Pac-12 coaches teleconference: Men's basketball reaches midpoint of league play
March Madness is coming up fast, but first the Pac-12 teams have to get through the second half of the conference schedule. Then comes the Pac-12 Tournament in Las Vegas, where a bid to the Big Dance will be on the line.
Only No. 6 Arizona and No. 13 Utah represent the conference in the latest AP top 25 poll, but there is a strong sense of parity among the league's coaches, who spoke to the media during a conference call Tuesday.
Arizona's Sean Miller
Is the one-and-done rule hurting college basketball?
Scoring is down across the country and it became a hot topic of conversation during Tuesday's teleconference. Arizona's coach has had his fair share of roster turnover during his time in Tucson, adding that it usually takes two to three years for a program to "smooth out" the offensive system.
"When you have so much change between the best players being in our game for a brief period of time, others being pulled in different directions where they leave or transfer more than ever before, we don't have the continuity that we once did," Miler said. "If you did that to college football, for example, just imagine what the game would be like if their best players were a part of their team or program for a year."
Miller has one of the nation's best possible one-and-done players in Stanley Johnson. The athletic 6-foot-7 true freshman leads the No. 6 Wildcats with 14.5 points and seven rebounds per game, and is expected to be a lottery pick in the NBA draft if he declares after this season.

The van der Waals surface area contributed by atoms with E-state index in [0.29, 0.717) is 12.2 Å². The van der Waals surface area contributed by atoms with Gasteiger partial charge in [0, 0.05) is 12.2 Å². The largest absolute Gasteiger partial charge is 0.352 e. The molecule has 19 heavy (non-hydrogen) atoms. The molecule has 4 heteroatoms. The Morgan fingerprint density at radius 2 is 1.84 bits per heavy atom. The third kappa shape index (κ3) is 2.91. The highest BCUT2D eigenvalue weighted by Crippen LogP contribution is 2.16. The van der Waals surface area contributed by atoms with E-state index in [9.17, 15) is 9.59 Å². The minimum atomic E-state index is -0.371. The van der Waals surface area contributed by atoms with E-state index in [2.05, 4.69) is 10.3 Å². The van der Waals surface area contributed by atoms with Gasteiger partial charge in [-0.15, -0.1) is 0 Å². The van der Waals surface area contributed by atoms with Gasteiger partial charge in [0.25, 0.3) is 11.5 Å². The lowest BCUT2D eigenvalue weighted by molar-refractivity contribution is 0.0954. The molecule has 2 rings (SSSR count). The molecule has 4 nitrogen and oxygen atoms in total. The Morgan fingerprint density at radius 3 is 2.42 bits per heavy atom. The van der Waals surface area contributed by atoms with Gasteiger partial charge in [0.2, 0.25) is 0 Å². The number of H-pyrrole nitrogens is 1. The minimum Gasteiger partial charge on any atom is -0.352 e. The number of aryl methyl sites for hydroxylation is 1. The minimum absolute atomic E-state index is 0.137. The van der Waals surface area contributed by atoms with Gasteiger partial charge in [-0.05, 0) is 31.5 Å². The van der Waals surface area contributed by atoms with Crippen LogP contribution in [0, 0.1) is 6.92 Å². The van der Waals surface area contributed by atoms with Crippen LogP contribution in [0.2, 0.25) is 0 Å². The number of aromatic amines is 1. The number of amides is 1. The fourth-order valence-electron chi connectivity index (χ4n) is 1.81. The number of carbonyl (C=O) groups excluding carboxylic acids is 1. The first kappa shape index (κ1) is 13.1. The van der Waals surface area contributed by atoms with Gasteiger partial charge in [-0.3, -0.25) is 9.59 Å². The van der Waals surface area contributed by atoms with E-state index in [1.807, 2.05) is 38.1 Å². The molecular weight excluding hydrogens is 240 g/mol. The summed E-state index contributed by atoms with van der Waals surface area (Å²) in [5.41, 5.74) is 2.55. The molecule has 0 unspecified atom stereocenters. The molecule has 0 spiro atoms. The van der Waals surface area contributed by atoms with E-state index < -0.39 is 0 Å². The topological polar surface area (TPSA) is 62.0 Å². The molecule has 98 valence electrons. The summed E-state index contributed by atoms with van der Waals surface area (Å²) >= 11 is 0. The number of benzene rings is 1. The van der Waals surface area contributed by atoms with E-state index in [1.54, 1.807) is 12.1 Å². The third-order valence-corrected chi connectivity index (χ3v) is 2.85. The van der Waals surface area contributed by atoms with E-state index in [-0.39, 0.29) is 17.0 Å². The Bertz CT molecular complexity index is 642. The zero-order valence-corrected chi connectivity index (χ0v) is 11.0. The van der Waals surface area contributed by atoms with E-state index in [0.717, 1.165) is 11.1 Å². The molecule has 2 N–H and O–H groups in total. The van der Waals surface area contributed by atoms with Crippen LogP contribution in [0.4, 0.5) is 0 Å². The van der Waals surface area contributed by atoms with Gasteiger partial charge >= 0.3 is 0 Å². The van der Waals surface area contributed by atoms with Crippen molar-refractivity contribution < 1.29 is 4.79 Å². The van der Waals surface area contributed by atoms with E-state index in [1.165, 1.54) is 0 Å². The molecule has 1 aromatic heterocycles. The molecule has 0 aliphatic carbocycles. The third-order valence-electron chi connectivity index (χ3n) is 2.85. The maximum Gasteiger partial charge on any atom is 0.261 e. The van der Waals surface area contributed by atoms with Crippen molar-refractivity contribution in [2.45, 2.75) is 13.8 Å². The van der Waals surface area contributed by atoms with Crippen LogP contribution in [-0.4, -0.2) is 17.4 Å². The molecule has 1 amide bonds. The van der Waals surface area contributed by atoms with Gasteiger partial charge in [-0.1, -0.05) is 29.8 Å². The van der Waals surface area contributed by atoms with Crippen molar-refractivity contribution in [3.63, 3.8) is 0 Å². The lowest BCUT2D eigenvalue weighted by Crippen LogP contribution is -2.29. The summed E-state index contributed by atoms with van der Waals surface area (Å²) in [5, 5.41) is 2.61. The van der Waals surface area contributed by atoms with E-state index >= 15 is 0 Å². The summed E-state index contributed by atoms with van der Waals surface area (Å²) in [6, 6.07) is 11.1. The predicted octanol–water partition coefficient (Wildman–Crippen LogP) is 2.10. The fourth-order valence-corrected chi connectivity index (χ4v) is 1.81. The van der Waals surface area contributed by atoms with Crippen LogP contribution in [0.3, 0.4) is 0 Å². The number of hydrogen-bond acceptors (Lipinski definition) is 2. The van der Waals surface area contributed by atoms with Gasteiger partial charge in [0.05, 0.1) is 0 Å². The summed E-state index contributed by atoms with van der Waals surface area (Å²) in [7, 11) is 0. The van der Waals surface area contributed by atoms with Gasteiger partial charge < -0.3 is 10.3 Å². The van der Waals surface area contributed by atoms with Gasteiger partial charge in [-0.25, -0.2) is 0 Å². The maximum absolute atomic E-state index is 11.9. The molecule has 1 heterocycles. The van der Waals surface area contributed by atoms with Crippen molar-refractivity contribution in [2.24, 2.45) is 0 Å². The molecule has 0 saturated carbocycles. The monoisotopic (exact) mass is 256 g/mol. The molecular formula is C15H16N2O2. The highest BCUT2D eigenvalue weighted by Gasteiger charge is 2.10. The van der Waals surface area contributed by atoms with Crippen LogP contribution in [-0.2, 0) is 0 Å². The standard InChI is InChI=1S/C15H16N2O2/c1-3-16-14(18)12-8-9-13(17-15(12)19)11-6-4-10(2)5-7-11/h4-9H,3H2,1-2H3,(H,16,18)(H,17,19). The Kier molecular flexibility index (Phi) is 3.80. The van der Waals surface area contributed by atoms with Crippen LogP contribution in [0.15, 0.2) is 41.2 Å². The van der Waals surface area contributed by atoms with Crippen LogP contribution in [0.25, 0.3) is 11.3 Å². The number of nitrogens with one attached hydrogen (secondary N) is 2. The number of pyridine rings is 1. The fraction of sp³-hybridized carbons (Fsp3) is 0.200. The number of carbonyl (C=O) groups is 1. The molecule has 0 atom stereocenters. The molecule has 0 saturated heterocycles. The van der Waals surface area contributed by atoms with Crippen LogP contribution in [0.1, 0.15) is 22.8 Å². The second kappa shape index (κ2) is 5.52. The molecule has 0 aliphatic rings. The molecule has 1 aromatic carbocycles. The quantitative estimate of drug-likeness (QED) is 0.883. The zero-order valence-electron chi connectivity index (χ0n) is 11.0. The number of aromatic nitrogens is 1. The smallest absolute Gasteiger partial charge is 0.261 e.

"You talk about scoring being down in college basketball?" Miller said. "Let Stanley Johnson become a sophomore. I bet you he'd score more next year."
Arizona State's Herb Sendek
If you've watched an Arizona State basketball game in the last few years, you might have noticed some outrageous characters gyrating near the Sun Devil student section. Ah, the Curtain of Distraction – ASU's not-so-secret weapon to distract opponents shooting free throws during the second half.
So, does Coach Sendek have enough time to check out the shenanigans from the sideline?
"I'm obviously well aware of it, but during the course of the game it's not something I notice or pay attention to," Sendek said. "Their creativity has fast become legend. A lot of people are really getting a kick out of it. ... It seems like I've done more interviews about the curtain of distraction than any other topic."
The Sun Devils are 11-11 overall and 3-6 in Pac-12 this season, but Sendek's team has been playing better since dropping four straight to start the conference slate. ASU's coach said he wants his team improve its defense, limit turnovers and shoot better from the free-throw line.
Cal's Cuonzo Martin
Martin has had nine games in his first season as Cal's coach to test out the Pac-12 competition. When looking back to his tenure as Tennessee's coach in the SEC, Martin said there is a difference in the style of play.
"The only difference, in my opinion, is that the Pac-12 is more up and down. There's more of a pace to it and flow to the offense, as opposed to the SEC where it's a physical grind every possession, every time down."
Decreased attendance at college basketball games was also a frequent topic of discussion during the call, with many coaches pointing to the economy and increased TV exposure as reasons behind the drop. As far as fans on the West Coast, Martin said he sees why fans could get distracted.
"Here we are in the Bay right now, it's probably 72 degrees outside with sunshine," Martin said. "You can't beat that. I'm in shorts and a T-shirt."
Colorado's Tad Boyle